This week instead of lecture, we met in our small groups and lead one-shot workshops in the same pairs as our book club. All of the topics were somehow related to ethics, and I walked away from this assignment with a lot things to think about. I was surprised how interconnected a lot of our topics ended up being, which allowed for us to have really great discussions through out the night. The first group’s workshop was on cultural sensitivity, the second groups topics (which was my group) discussed how to approach ethically challenging questions at the reference desk, the third group discussed how to decide and defend your library’s decision to include/exclude both gay and anti-gay literature in the collection, and lastly, the fourth group discussed how to expand your library’s outreach in the community.
Each group took different teaching/discussion strategies for the one-shot workshop which allowed me to observe a lot of different activities and methods to carryout a workshop. The first group Introduced the topic and why cultural sensitivity is important for us. The bulk of the workshop was organized around discussion, which I thought went very well with the subject of their workshop.
Our group took a more instructive approach initially where we as facilitators went over key points about reference desk practice, steps to breakdown difficult questions, and an exploratory case. The second half of our time slot was used for discussion, both in pairs and our “large” group.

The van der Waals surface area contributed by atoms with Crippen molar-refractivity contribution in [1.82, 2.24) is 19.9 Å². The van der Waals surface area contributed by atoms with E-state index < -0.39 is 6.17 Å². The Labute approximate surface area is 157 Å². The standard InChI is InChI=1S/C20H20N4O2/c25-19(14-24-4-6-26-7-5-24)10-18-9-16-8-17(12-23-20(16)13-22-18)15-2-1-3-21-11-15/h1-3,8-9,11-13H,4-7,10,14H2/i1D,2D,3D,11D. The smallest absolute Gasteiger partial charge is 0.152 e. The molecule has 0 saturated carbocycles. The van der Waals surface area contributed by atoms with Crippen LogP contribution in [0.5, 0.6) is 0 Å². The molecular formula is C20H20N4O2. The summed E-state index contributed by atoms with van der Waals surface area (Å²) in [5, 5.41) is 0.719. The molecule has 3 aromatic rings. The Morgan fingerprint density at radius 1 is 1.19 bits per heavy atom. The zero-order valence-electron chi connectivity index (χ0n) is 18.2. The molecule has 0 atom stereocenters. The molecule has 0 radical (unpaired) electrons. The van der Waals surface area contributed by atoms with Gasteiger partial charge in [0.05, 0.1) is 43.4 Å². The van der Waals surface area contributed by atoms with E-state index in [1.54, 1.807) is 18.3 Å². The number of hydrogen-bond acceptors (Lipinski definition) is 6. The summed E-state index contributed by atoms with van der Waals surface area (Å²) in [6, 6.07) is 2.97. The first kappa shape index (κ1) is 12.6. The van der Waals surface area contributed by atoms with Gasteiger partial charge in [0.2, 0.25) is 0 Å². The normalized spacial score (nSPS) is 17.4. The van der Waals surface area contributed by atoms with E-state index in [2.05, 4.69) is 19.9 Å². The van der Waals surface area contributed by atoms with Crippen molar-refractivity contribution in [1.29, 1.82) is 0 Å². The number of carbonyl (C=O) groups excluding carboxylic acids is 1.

The third presenters started out their presentation with a short introduction and then went straight into activities for us to do in order to break the ice and get us thinking on the subject. I thought this was a great way to start a discussion about gay and anti-gay literature without emphasizing their personal opinions into the discussion at the very beginning. The structure of their workshop allowed the topic to be discussed in a professional manner despite being a politically charged topic.
Last, but definitely not least, the fourth group broke down their workshop into four main sections, brainstorming, instruction, small group discussion, and large group discussion. What I liked most about this group’s workshop was that they built up to the end task, which was for us to make an “action plan” for us to build a relationship between our library and an organization in our community.Overall, I learned a lot from my classmate’s examples and really enjoyed this assignment.